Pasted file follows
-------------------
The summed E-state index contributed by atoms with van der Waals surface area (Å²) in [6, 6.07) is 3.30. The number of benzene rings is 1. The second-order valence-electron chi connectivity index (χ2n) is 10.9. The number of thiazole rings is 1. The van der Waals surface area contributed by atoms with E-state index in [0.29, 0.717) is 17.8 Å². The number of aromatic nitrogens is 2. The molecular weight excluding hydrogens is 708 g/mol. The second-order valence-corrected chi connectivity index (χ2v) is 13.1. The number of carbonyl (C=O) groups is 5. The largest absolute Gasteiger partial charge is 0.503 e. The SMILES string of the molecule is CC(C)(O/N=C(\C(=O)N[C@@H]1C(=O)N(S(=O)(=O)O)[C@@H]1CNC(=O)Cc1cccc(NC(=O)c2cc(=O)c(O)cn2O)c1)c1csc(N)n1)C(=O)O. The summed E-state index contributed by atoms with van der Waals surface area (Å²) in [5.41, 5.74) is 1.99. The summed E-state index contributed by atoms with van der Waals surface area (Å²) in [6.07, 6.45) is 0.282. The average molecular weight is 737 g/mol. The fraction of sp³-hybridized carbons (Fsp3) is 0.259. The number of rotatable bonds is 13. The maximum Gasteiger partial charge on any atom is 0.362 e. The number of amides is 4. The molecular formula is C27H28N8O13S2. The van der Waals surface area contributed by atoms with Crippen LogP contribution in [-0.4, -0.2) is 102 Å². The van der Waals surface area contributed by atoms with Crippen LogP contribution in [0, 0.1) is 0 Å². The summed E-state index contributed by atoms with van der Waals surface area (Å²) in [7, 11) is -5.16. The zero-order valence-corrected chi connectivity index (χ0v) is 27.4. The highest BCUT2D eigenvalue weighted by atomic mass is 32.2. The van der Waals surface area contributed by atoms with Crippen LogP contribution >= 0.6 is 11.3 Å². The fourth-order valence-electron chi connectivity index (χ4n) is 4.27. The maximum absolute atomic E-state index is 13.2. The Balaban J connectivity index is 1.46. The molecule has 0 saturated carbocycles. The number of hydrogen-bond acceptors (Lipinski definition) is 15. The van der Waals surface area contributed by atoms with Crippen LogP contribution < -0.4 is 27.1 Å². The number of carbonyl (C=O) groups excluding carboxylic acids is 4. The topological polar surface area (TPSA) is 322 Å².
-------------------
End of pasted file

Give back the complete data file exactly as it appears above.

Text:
The summed E-state index contributed by atoms with van der Waals surface area (Å²) in [6, 6.07) is 3.30. The number of benzene rings is 1. The second-order valence-electron chi connectivity index (χ2n) is 10.9. The number of thiazole rings is 1. The van der Waals surface area contributed by atoms with E-state index in [0.29, 0.717) is 17.8 Å². The number of aromatic nitrogens is 2. The molecular weight excluding hydrogens is 708 g/mol. The second-order valence-corrected chi connectivity index (χ2v) is 13.1. The number of carbonyl (C=O) groups is 5. The largest absolute Gasteiger partial charge is 0.503 e. The SMILES string of the molecule is CC(C)(O/N=C(\C(=O)N[C@@H]1C(=O)N(S(=O)(=O)O)[C@@H]1CNC(=O)Cc1cccc(NC(=O)c2cc(=O)c(O)cn2O)c1)c1csc(N)n1)C(=O)O. The summed E-state index contributed by atoms with van der Waals surface area (Å²) in [5.41, 5.74) is 1.99. The summed E-state index contributed by atoms with van der Waals surface area (Å²) in [6.07, 6.45) is 0.282. The average molecular weight is 737 g/mol. The fraction of sp³-hybridized carbons (Fsp3) is 0.259. The number of rotatable bonds is 13. The maximum Gasteiger partial charge on any atom is 0.362 e. The number of amides is 4. The molecular formula is C27H28N8O13S2. The van der Waals surface area contributed by atoms with Crippen LogP contribution in [-0.4, -0.2) is 102 Å². The van der Waals surface area contributed by atoms with Crippen LogP contribution in [0, 0.1) is 0 Å². The summed E-state index contributed by atoms with van der Waals surface area (Å²) in [7, 11) is -5.16. The zero-order valence-corrected chi connectivity index (χ0v) is 27.4. The highest BCUT2D eigenvalue weighted by atomic mass is 32.2. The van der Waals surface area contributed by atoms with Crippen LogP contribution >= 0.6 is 11.3 Å². The fourth-order valence-electron chi connectivity index (χ4n) is 4.27. The maximum absolute atomic E-state index is 13.2. The Balaban J connectivity index is 1.46. The molecule has 0 saturated carbocycles. The number of hydrogen-bond acceptors (Lipinski definition) is 15. The van der Waals surface area contributed by atoms with Crippen LogP contribution < -0.4 is 27.1 Å². The number of carbonyl (C=O) groups excluding carboxylic acids is 4. The topological polar surface area (TPSA) is 322 Å².